FIG. 4 is a flowchart showing steps taken by the location service agent to determine whether to provide a service provider with a mobile user's unique identifier and current location. Service provider processing commences at 400 whereupon the service provider's privacy policy is sent to the location service agent at step 404.

Location service agent processing commences at 405 whereupon, at step 408, the location service agent receives the service provider's privacy policy. At step 412, the location service agent requests mobile identifiers, such as IP addresses, from location server 415. The mobile device identifiers and location data are received from the location server at step 420.

The first mobile device identifier received from the location server is selected at step 424. At step 428, the user's location based privacy preferences are retrieved from location based privacy preferences data store 432 corresponding to the current location of the user's mobile device.

A determination is made as to whether the user has defined location-specific privacy preferences corresponding to the user's current location (decision 436). If the user has defined location-specific privacy preferences corresponding to the user's current location, decision 436 branches to “yes” branch 438 whereupon, at step 440, the location-specific privacy preferences are selected. On the other hand, if the user has not defined location-specific privacy preferences for the user's current location, decision 436 branches to “no” branch 442 whereupon the user's default privacy preference is selected at step 444.

After user privacy preferences have been selected, the selected preferences are compared with the service provider's privacy policy at step 448. A determination is made as to whether the service provider's privacy policy is acceptable based upon the user's privacy preferences (decision 452). If the service provider's privacy policy is acceptable, decision 452 branches to “yes” branch 454 whereupon the device identifier for the user's mobile device is returned to the service provider at step 456. On the other hand, if the service provider's privacy policy is not acceptable, decision 452 branches to “no” branch 458 bypassing step 456 and the user's mobile device address is not provided to the service provider.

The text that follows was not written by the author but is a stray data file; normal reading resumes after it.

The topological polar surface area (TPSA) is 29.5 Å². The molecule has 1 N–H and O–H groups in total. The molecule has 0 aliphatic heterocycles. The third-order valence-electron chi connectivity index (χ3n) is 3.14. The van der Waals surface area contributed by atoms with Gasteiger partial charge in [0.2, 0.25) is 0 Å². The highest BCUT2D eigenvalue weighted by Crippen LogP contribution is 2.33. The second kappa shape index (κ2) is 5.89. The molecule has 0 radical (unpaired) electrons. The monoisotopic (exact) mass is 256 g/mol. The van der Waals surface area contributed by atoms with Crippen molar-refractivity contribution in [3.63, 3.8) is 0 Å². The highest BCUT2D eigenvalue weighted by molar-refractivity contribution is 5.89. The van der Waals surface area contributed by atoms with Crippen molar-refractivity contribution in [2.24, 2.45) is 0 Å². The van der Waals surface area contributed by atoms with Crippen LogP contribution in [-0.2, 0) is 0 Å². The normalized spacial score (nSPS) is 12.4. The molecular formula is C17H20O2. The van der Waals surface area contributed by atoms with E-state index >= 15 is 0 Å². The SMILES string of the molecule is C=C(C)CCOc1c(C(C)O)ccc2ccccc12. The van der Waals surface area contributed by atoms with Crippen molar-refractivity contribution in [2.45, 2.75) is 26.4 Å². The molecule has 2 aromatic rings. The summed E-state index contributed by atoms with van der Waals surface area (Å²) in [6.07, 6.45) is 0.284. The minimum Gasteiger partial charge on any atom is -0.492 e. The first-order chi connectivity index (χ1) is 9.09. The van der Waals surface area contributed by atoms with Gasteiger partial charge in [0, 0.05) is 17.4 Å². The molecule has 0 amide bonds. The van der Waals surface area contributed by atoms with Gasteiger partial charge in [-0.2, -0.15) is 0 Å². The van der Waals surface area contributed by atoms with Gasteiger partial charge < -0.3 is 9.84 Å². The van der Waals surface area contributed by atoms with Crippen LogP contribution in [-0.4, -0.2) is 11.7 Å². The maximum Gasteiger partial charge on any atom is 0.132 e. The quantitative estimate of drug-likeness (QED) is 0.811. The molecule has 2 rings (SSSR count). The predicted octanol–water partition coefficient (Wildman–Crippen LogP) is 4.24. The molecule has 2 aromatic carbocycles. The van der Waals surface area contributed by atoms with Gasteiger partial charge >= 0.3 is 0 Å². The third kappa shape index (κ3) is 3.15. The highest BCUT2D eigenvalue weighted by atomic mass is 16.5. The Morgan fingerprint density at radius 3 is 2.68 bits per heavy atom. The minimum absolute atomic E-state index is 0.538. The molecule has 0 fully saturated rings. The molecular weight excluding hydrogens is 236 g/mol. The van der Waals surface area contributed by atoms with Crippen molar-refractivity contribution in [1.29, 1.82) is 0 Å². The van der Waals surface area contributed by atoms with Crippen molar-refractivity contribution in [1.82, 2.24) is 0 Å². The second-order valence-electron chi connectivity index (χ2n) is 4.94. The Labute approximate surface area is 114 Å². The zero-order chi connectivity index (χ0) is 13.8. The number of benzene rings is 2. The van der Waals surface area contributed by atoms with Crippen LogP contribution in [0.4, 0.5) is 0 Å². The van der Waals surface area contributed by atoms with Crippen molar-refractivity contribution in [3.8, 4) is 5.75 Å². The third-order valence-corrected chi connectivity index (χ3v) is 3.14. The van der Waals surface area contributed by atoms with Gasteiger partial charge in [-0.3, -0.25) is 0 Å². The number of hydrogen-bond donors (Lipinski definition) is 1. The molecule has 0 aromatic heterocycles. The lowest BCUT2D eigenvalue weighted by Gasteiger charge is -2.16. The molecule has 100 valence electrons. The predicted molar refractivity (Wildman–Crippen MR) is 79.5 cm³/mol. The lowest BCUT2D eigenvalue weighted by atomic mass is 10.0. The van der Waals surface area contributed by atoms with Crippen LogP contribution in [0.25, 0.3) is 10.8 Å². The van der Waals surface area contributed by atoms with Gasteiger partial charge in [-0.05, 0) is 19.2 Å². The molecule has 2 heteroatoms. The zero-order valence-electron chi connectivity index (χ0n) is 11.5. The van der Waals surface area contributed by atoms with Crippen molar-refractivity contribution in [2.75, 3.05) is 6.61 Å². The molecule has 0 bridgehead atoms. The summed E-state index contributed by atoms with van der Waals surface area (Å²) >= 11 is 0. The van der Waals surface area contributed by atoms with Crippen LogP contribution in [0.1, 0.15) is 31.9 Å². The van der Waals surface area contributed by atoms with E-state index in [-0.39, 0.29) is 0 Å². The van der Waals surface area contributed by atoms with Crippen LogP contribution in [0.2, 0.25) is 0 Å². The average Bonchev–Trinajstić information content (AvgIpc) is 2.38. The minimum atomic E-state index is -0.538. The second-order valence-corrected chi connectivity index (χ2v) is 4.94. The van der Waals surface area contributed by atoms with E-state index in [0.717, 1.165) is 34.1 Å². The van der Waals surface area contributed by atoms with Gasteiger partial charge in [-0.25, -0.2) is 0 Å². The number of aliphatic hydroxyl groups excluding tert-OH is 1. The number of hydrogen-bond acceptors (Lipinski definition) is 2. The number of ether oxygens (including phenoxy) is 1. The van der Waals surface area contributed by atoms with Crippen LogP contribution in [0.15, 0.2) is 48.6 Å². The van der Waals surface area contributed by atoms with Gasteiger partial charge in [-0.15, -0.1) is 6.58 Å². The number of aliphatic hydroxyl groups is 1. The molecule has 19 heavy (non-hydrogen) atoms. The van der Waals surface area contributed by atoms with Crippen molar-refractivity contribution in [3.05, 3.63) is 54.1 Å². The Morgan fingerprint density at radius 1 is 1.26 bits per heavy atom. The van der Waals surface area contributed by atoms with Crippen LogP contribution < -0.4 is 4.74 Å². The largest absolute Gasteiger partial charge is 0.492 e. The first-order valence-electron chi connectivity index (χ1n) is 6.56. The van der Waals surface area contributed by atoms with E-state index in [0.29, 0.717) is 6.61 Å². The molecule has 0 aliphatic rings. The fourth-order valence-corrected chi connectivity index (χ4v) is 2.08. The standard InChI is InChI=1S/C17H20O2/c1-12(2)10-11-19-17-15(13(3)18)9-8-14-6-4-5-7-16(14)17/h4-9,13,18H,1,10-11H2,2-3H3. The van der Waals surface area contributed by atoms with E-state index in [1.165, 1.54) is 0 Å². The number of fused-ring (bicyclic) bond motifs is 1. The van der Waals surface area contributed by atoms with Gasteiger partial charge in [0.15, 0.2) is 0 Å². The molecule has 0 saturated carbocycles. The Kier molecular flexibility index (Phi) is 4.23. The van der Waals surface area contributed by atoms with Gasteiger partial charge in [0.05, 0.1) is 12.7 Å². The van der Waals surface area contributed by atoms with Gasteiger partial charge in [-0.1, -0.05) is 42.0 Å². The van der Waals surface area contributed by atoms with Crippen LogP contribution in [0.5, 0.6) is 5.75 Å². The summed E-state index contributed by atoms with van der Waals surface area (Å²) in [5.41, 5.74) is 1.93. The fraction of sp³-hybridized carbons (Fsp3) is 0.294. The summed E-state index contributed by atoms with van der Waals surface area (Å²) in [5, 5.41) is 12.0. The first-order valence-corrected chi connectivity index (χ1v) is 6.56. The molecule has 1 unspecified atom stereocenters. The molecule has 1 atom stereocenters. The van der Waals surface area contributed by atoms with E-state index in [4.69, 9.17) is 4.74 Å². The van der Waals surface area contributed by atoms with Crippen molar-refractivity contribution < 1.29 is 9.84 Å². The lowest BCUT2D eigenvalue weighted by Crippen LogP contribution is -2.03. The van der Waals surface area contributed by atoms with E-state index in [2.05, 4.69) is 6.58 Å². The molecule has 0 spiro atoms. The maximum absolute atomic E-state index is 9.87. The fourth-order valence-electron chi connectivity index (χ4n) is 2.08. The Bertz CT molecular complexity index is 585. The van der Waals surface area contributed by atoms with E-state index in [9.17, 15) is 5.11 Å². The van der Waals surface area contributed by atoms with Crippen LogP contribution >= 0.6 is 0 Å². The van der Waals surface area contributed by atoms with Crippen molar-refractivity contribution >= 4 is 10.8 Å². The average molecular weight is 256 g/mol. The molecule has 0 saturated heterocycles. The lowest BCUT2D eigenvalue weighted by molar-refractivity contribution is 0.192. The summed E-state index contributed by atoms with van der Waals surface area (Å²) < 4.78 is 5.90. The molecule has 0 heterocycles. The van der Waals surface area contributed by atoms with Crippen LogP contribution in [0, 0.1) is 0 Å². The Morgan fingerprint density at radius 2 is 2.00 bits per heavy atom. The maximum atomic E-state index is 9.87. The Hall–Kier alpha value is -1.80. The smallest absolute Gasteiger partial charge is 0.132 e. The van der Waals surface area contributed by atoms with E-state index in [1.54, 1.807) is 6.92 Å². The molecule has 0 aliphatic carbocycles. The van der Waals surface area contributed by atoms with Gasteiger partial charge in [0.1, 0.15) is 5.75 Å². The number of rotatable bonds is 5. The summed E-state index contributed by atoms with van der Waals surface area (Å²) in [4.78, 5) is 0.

A determination is made by the location service agent as to whether there are more device identifiers that were provided by the location server that need to be processed (decision 460). If there are more identifiers to process, decision 460 branches to “yes” branch 464 whereupon the next mobile device identifier is selected at step 464 and processing loops back to process the newly selected device identifier. This looping continues until there are no more device identifiers to process, at which point decision 460 branches to “no” branch 466 and location service agent processing ends at 470.

Returning to service provider processing, the service provider receives the user's mobile device identifier and location information at step 472. Content corresponding to the user's location is retrieved at step 476. For example, if the service provider is a national restaurant chain, content for a location might include the address and directions to restaurants in the user's current location along with general advertisements regarding specials and promotions offered either throughout the restaurant chain or that apply to the restaurants in the user's current location. The retrieved content is sent to the user's mobile device at step 480.

A determination is made by the service provider as to whether there are more mobile device identifiers that need to be processed (decision 484). If there are more identifiers that need to be processed, decision 484 branches to “yes” branch 486 whereupon processing loops back to receive the next mobile device identifier and provide location-based content to the identifier. This looping continues until there are no more identifiers to process, at which point decision 484 branches to “no” branch 488 and service provider processing ends at 495.